Luxury wellness retreat in Franz Josef is just the recipe for a reset, reboot and readjustment, writes Andrew Stone
Paddy Flavell, a great bear of a man, tweaks my posture. Bum out, he instructs, relax the shoulders. There are 12 of us in Paddy’s early morning workout. Logs crackling in a riverstone fireplace at Rainforest Retreat, a Franz Josef resort, add heat to the room.
Before Covid brought this Westland village to its knees, our makeshift gym was party central for backpackers. High-spirited 20-somethings danced on the pool table and downed shots. Our restrained crew is more focused on squats.
With the tourism flow reduced to a trickle, this has become an ideal retreat destination. I join a group hosted by retreat director Melissa Carroll, owner of Wellness Retreats NZ and our yoga teacher. For six days Rainforest Retreat is our base for an amazing escape.
Women filled all the places on the first retreat. Ours mixes it up – three couples, two sisters and five singles. There are 30, 40, 50 and 60-somethings. Some have niggles, some have excess baggage. We’re looking for resets, reboots and readjustments. Mel’s formula includes exceptional food, massage, yoga classes, Paddy’s workouts, and health and diet workshops led by integrative nutritionist Kaytee Boyd – food for the soul.
Little touches add to my welcome. Handwritten messages are left in my room. “It is not about being good at something. It is about being good to yourself,” reads one. Faced with turmoil wrought by Covid, Melissa’s company and the bush-encircled Franz Josef resort have formed a partnership to create a “wellbeing meets adventure” retreat. It is a special recipe.
Nature lends a breathtaking stage for the outdoor calendar. We ride quad bikes through muddy bush tracks and freezing river channels, kayak and fish on a deep dark lake, walk in a Jurassic forest, take a dramatic helicopter flight to the frozen heights of Fox Glacier and see Aoraki Mt Cook reflected on the still early morning surface of Lake Matheson.
Some of us must be a bit frazzled after the predawn start in Auckland for the long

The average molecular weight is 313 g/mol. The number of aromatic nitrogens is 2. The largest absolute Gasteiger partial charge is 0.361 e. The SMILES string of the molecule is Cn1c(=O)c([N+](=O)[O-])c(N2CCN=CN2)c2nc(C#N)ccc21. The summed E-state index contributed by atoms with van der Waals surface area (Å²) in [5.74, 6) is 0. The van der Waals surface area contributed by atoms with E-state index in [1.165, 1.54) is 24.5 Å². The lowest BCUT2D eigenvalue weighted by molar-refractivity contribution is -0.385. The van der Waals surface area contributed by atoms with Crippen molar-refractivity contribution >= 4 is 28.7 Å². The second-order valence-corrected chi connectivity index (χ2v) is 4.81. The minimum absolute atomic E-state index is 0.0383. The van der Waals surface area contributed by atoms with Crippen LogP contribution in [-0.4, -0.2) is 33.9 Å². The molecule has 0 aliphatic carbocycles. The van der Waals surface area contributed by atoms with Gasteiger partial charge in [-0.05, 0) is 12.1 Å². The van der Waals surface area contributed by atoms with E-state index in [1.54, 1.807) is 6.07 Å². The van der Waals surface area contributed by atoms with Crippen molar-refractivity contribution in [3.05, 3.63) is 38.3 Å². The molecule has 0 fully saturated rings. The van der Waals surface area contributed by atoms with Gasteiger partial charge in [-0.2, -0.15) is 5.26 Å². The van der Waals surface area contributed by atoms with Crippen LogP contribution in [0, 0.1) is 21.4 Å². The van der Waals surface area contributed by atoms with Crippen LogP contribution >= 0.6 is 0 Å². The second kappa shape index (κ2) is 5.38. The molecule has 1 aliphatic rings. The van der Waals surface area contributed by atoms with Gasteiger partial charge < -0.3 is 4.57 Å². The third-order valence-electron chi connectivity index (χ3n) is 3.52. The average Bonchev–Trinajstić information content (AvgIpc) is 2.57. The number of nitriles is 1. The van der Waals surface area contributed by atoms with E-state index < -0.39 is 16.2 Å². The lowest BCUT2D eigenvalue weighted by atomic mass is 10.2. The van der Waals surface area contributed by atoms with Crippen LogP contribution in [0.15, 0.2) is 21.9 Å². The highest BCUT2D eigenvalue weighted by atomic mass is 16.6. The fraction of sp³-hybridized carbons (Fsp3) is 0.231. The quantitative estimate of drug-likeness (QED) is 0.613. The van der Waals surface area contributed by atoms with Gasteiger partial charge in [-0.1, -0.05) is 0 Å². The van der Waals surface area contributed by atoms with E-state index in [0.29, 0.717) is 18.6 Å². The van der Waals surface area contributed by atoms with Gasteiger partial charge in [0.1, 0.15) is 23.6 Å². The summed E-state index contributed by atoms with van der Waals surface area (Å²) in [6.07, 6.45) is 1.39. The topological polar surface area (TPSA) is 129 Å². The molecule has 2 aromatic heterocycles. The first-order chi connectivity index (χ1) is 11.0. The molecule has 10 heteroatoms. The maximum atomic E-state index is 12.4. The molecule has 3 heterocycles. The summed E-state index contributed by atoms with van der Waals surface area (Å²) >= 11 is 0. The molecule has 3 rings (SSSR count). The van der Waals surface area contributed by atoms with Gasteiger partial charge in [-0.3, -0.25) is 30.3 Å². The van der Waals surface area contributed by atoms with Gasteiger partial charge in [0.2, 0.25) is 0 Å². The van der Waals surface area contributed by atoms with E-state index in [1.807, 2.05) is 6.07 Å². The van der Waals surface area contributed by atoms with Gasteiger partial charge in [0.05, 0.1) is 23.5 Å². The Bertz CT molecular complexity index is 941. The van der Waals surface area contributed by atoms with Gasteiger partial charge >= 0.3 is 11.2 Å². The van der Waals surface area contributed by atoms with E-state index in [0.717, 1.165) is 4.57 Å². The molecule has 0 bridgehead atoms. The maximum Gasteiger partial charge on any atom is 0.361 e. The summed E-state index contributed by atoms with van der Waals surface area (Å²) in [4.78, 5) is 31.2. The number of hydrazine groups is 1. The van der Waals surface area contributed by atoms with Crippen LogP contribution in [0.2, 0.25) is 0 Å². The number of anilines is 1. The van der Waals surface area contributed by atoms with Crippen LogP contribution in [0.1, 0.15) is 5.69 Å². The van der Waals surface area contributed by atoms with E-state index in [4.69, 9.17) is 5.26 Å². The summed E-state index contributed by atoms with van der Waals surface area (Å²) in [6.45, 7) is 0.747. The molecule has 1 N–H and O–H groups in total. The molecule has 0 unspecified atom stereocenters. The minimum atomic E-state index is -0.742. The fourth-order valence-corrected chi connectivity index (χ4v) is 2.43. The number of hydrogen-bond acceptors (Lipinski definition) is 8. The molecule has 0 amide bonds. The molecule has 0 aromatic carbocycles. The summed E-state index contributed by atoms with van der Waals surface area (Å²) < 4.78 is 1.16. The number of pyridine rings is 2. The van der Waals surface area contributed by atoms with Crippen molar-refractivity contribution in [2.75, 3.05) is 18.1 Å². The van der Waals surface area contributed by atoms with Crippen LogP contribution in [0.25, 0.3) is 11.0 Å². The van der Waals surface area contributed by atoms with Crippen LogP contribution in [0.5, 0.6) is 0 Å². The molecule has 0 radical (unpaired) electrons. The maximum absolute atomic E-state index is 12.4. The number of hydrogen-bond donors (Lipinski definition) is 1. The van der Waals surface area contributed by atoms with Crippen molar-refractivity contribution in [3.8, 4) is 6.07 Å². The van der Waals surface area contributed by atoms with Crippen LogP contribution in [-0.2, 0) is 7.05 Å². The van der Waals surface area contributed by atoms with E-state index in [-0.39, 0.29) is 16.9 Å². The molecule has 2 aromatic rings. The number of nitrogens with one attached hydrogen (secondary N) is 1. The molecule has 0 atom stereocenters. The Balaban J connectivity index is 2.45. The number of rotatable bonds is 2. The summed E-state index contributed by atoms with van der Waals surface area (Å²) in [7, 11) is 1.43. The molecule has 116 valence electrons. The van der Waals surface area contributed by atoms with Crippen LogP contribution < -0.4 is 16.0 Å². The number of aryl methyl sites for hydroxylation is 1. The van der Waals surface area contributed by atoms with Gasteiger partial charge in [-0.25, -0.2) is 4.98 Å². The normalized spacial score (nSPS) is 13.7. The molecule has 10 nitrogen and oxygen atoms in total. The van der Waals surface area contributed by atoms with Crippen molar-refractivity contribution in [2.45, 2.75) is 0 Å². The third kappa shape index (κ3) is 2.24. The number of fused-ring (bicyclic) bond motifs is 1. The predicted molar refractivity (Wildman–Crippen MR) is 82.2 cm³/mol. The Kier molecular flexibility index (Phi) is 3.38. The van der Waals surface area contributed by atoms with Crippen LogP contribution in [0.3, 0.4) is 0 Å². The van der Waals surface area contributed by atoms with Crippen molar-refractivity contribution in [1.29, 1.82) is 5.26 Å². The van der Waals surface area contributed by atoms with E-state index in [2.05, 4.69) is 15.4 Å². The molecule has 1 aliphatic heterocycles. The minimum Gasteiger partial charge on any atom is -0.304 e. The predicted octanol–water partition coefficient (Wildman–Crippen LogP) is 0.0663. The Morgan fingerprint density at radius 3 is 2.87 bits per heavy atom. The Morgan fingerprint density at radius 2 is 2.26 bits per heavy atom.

trip south. We have gathered for our first meet and greet and a tasty lunch of warming pumpkin and coconut soup with slabs of homemade bread.
There is a question for Mel about booze. “We don’t encourage it,” she tactfully
replies, “but we don’t judge either.” Cue sighs of relief. It hasn’t escaped our notice that Monsoon, Rainforest Retreat’s restaurant and bar, has a memorable collection of gins. Later that afternoon, our first “soft yoga” session knocks the kinks out of the system. Forty minutes of stretches, rolls, twists and bends. As darkness settles on glacier country, we dine on fish stew and whitebait fritters. Welcome to the West Coast.
We walk through town towards our first thrill of the trip – a two-hour quad bike blast over the stony Waiho River bed. Before mounting the 450cc machines, we get a quick lesson in managing them. There is a circle of tyres to navigate, before a few circuits of a short twisty track. Everyone passes the test.
Our guide runs through a few protocols and hand signals for the trail, especially for the blokes who might fancy nudging the throttle. No wheelies, Olivia cautions. No fancy slides either. And she laughingly threatens us with the tow of shame if we get stuck in any of the freezing river channels. She knows the riverbed. Two years ago, when an immense flood swept away the town bridge, her dad ferried cars across the raging Waiho on a giant
excavator. On the day of our ride, the river, which is fed by the Franz Josef glacier, is well behaved. Follow me, Olivia waves and we’re off.
The track first passes through native forest. It is chilly in the bush and the bikes bump and skid along the muddy route. We charge along a stopbank before plunging into the river bed. Olivia corrals us for a class photo. Towards the Alps, we can finally see a bit of the glacier. It is a blue tongue of ice, tumbling down a steep valley beneath a cloak of cloud.
Later Paddy leads a fitness session. We do planks, steps and squats. I get an early pass to see Sadhana for an hour of massage. She finds knots and tight tissue. I’m not surprised.
With an hour to kill l shoot up a track behind Franz Josef. The Callery Gorge path is an easy walk, through bush and past the town’s water supply. Pest traps have been laid at the edge of the path, and birds signal their presence. A cool glacier wind washes downhill. In a brief time, the place has grown on me.